California's top contractors experienced a robust 2012 and anticipate an even stronger 2013, according to an annual survey conducted by McGraw Hill Research & Analytics and ENR California.
Contracting revenue for the top 70 survey respondents rose 21% in 2012, with seven of the top 10 firms posting increases.
McCarthy Building Cos., Newport Beach, remained the top-ranked firm, recording $1.57 billion in work during 2012, a gain of more than $200 million from 2011.
One of the biggest movers was Costa Mesa-based Clark Construction Group - California, which leaped to No. 3 on this year's list from No. 8 last year. Clark's California revenue soared 56%, thanks to strength in the health care and transportation sectors.
Clark and McCarthy are poised for further gains in 2013 and beyond; earlier this year the companies launched a four-year joint venture to construct the $2-billion Stanford Hospital.
The state's improving construction climate was broad-based in 2012, and the outlook for most market sectors is positive. "We don't see any decline in the strength of markets such as health care, aviation and education, which is great to see," says Cuyler McGinley, vice president and district manager with Hensel Phelps Construction Co. in Irvine. The company also is seeing a surge in private projects, such as hospitality and mixed-use developments.
R.D. Olson Development, Irvine, expects the majority of upcoming hospitality work to include renovations of outdated facilities. Robert D. Olson, president and CEO, says materials and labor prices will climb as increased construction activity causes more shortages. "It's history repeating itself," he adds.
Many firms anticipate they will increase hiring in the coming year, including Gilbane Building Co.'s San Jose office and Lawrenceville, N.J.-based Jingoli-DCO, which is seeking acquisitions in the energy field in California. "Demand for top talent in every sector of our industry will continue to expand," says Michael Jingoli, chief financial officer. "In the energy sector, success is due to project execution, and top talent is paramount to execute effectively."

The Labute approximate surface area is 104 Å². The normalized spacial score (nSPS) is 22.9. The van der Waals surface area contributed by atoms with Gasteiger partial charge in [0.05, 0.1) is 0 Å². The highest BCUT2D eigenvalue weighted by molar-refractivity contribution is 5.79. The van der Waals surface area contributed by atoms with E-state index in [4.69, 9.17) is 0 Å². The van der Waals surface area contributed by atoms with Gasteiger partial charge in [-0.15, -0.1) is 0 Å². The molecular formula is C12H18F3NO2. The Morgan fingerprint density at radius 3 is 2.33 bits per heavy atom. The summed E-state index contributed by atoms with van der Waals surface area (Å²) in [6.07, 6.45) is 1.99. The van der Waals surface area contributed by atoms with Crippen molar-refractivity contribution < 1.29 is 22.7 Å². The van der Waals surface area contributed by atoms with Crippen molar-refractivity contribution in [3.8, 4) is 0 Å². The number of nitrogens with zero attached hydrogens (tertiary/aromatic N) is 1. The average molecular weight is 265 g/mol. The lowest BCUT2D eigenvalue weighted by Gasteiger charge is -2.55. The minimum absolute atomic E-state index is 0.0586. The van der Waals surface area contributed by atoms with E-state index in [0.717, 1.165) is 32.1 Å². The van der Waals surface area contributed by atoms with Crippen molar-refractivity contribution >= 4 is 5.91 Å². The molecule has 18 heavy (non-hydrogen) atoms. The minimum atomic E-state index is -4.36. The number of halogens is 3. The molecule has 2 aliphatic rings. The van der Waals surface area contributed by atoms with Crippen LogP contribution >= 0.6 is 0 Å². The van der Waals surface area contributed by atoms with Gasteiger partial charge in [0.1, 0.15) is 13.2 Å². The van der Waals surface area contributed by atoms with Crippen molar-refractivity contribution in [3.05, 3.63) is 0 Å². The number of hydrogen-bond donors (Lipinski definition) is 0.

Despite the improving economy, most contractors expect the competitive bidding climate prevalent during the downturn to remain unchanged for the near term. "Owners will continue to receive great value for construction services, a by-product of industry conditioning from a long, tough recession," says Brian Cahill, president of Balfour Beatty Construction's Southwest division, located in San Diego.
Many contractors are looking for ways to ease the impact of future recessions. It "seems that a lot of contractors, including us, are diversifying their business sectors so as to protect revenue against further slumps in the economy," says Eric Scheidlinger, director of project development and energy services for Reno Contracting, San Diego.
As design-build, construction manager at-risk and other contracting methods become more common, firms are seeing a broader allocation of risk in project delivery, says Patrick Hastie, senior vice president and regional manager of Panattoni Construction, Sacramento. "Contractors are being challenged with accepting, managing and mitigating a greater portion of project delivery risk," he says. "This requires the contractor to develop a greater understanding of the client or end user's needs." Builders must think more creatively and use a disciplined project delivery approach through the entire project life cycle to deliver cost effective solutions as part of their overall service to their clients, he adds.
Advanced contracting technologies have been adopted by field staff at most large firms responding to the survey. "Moving to the cloud for many of our computing needs has given our company great resources and the ability to mobilize anywhere we need on quick notice," Olson says.
Balfour Beatty is concentrating on what Cahill calls the next level of innovation and collaboration. That includes off-site manufacturing and modular construction, facilities information modeling and developing new smartphone applications to track safety in the field.